Middleweight prospect Tommy Langford reflects on his training camp for his first ten round contest against Wayne Reed at the Wolverhampton Civic Hall on February 14th. Birmingham-based Langford 11-0-0, originally from Devon, goes against Reed 11-9-0 in the chief supporting fight to the Stephen Ormond v Terry Flanagan clash.
The unbeaten middleweight remarked, “All my sparring is done now, last spar was last night, a sharp six three-minute rounds. I did three rounds with Craig Cunningham and three with Grant Cunningham. I’m more than satisfied with my fitness.
“The last spar really is a case of keeping it fast and sharp and hopefully not taking any bumps or nicks and just making sure you got the timing together.
“It was good to get a southpaw in with Craig (Cunningham), also had a good kid on Saturday in Damon Jones.
“Craig Cunningham 11-0-0 is in the Prizefighter Middleweights Tournament in Blackpool on the same night as me and Grant Cunningham 10-0-0 has got Damon Jones 12-0-0 in an English middleweight title eliminator on 28th Feb.”
The 25-year-old will move past six rounds for the first time in his two and a half year professional career but has no concerns on going the distance.
He explains, “I’ve done one ten rounder in sparring to make sure I could do the rounds, it was six with Damon Jones and four with a light-heavyweight amateur boxer, Ryan Haytham. It was a real high-paced spar, Jones only did six rounds with me so he kept up a good six round pace at a good intensity, then with Ryan jumping in and he was completely fresh for four rounds.
“He’s a light heavyweight, borderline cruiserweight. When amateurs jump in with you there’s a big difference in the way they fight, as in a lot more on their toes, lots of movement, so much movement that you have got to try to cut them down. As they only do three or four rounds at a time they can keep that pace up and it’s up to you to try and break them down.
In the amateurs, you don’t really need to reserve the energy because you’ve just got three rounds to get through. With sparring amateurs it’s very in and out and 100mph so it keeps you on your toes so when going back to sparring an amateur, it really sharpens you up.”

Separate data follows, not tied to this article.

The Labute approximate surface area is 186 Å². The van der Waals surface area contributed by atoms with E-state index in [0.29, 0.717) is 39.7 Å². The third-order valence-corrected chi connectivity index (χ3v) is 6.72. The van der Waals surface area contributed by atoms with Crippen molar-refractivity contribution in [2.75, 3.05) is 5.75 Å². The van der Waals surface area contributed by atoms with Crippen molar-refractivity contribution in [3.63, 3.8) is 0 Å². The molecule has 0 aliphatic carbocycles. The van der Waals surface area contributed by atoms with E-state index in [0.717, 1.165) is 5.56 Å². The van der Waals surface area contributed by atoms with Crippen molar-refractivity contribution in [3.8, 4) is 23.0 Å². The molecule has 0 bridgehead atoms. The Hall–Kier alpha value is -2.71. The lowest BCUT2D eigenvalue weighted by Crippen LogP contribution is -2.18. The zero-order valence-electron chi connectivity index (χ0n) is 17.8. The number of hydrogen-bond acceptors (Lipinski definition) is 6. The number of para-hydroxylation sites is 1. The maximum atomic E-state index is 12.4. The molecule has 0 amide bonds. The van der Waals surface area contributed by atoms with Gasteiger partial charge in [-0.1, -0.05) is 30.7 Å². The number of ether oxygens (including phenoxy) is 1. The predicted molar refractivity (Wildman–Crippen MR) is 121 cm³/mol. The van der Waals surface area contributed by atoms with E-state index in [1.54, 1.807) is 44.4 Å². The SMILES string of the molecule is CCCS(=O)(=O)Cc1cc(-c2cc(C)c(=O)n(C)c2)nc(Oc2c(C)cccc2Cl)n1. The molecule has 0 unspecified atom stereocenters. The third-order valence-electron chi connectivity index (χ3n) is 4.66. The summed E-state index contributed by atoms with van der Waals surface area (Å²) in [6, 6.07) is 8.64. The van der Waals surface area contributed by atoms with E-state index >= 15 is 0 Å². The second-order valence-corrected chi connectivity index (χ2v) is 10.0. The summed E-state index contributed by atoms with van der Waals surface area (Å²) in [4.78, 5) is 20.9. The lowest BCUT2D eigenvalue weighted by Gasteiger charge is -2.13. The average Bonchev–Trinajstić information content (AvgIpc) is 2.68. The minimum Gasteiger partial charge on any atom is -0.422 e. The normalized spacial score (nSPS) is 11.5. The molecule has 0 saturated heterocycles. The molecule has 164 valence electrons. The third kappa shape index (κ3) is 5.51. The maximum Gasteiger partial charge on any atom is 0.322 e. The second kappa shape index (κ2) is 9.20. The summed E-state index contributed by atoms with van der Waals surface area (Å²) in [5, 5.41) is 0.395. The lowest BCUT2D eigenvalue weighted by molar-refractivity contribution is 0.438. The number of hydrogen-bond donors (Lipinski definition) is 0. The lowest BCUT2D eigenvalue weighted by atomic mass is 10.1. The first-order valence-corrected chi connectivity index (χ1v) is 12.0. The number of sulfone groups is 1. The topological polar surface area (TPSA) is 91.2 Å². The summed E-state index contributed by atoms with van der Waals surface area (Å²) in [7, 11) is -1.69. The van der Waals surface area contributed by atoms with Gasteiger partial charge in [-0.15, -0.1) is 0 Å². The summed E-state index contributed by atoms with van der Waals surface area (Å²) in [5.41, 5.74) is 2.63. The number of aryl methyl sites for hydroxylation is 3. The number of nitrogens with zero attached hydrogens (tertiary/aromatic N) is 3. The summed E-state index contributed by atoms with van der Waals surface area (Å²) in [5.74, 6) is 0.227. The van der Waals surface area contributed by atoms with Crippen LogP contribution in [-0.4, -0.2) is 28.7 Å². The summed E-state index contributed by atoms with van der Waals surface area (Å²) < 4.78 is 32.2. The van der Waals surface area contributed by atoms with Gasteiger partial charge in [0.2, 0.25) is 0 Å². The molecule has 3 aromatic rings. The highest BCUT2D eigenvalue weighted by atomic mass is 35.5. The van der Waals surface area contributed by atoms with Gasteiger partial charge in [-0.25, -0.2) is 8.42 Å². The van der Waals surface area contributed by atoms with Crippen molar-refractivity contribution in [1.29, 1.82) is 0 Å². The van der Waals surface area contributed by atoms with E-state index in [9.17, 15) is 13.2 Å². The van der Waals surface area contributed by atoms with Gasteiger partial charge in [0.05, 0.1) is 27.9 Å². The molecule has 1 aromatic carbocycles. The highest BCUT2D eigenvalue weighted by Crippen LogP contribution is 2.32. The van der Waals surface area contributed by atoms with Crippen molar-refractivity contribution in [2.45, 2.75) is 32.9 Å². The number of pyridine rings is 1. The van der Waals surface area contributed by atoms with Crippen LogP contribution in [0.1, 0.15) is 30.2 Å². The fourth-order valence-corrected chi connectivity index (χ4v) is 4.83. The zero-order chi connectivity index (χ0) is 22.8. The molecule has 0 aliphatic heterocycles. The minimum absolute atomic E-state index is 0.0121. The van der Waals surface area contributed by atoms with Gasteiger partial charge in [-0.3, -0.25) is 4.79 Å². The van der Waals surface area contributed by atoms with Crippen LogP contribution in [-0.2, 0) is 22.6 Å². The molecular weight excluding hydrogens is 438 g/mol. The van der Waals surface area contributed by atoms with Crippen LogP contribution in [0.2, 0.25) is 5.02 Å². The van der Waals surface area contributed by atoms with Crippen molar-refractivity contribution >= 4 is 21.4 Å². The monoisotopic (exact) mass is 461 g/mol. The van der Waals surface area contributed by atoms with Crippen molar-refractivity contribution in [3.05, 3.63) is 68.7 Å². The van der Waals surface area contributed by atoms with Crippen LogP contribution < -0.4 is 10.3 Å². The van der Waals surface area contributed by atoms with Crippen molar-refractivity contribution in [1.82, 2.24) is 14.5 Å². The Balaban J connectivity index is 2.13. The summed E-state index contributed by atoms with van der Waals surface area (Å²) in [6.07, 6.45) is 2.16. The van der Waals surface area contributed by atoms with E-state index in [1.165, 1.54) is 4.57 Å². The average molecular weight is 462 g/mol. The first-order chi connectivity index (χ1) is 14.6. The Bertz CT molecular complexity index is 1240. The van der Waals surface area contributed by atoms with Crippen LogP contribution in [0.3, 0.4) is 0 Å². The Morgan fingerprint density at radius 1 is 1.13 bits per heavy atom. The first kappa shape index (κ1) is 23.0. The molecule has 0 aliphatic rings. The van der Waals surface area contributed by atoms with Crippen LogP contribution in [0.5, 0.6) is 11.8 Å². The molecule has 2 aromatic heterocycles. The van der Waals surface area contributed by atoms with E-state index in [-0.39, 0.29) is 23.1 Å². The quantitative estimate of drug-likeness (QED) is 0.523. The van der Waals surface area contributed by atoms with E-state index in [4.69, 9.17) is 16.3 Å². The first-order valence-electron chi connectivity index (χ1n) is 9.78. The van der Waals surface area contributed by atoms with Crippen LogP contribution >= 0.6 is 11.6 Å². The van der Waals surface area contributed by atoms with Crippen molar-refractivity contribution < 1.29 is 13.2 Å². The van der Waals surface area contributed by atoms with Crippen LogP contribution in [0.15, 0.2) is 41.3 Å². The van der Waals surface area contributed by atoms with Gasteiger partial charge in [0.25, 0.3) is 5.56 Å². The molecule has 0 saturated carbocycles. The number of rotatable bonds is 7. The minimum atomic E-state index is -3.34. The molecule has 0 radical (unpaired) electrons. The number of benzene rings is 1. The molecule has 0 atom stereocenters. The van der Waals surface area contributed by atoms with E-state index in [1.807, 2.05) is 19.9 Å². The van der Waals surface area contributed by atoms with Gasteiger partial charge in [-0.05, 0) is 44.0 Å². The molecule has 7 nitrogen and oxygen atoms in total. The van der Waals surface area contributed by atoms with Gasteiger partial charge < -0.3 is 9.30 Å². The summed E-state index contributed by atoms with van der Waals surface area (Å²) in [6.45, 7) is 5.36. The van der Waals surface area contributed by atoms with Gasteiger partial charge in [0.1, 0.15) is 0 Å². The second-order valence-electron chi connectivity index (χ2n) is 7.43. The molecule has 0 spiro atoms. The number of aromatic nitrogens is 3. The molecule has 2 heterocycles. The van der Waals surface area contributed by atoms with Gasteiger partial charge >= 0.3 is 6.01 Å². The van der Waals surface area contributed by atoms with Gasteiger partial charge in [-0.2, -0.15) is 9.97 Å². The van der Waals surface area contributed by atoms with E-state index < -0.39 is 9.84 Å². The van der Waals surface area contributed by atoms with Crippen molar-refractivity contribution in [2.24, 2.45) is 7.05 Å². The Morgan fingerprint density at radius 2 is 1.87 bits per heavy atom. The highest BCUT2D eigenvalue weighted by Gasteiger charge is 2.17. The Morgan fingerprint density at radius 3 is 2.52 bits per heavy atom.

With the fight failing on just the seventh week of the year, training had to commence during the festive period last year.
Langford confirmed, “Altogether, I’ve done an eight week camp, started two weeks before Christmas. I still went home to Devon with family but had to put the graft in and continue the sessions. Just getting the base fitness in with running and getting in the gym, when I got back to Birmingham I started the sparring with six weeks to go.
“I’ve done, on average, 20 rounds a week for five weeks so close to 100 rounds altogether. I’m building up a nice sparring portfolio now, I really get on well with Gary Locket the trainer and the boys in his gym such as Alex Hughes and Liam Williams. We always sparred a lot, me and Liam, but he had a hand operation just before Christmas so I did a lot of rounds with Alex Hughes this time.
“He’s a very sharp counter-puncher and still a young pro so only couple of fights in so far but got a bit of the amateur style in him still as in he’s very much a sharp counter-puncher, picks punches very well and frustrates. He’s a good lad and he’ll do very well in the pro’s.”
On his portfolio of sparring partners, Langford elaborates, “I’ve had good sparring with Andrew Robinson – he is very strong and raw, comes forward and always makes you work. Prizefighter lads Craig Cunningham, Cello Renda have been great for me also, and Damon Jones in an English eliminator and his opponent Grant Cunningham have been great.
“I’m as sharp as I need to be now, got my last speed session tonight which is all about high intensity work. It’s a bit different as it’s short, sharp, intense work, such as one minute rounds on the bag, blasting it for a minute then 15 seconds rest. It’s all high-paced, there’s speed skipping with 10 seconds slow, 10 fast for 15 minutes non-stop. Shadow boxing too, speed for five seconds then back to normal, basically loads of sprints to get the heart rate going up and down. Normally finish up on running sprints in the car park outside.
Next week, I’ll just be on the pads, drop the last little bit of weight and that’s me done.”
The last week of training camp is notoriously difficult to handle, he explains, “I gradually get more and more worked up over the week, I’m not the nicest person to be around in that week, so I’m told! Obviously you’re making weight, training isn’t hard and you’re just going through the motions so you get lots of built up aggression and energy and you just want to release it really.”
Langford moved from Devon to Birmingham to train with respected coach Tom Chaney who guided Frankie Gavin through a highly decorated amateur career to winning the British and Commonwealth welterweight titles.
Each fight, a coach load of Devonians invade the West Midlands and provide great support to their boxing hero.
“I’ve got about 150-160 in support in terms of numbers on the night. I was hoping to do 200 but being Valentine’s Day, I lost a few!”
Langford is moving closer to a title shot and will use the ten round contest as a base to challenge for a credible major title in the next few months. This is the first occasion that Langford has been chief support to the headlining event and is relishing the opportunity to perform on bigger stages in the future.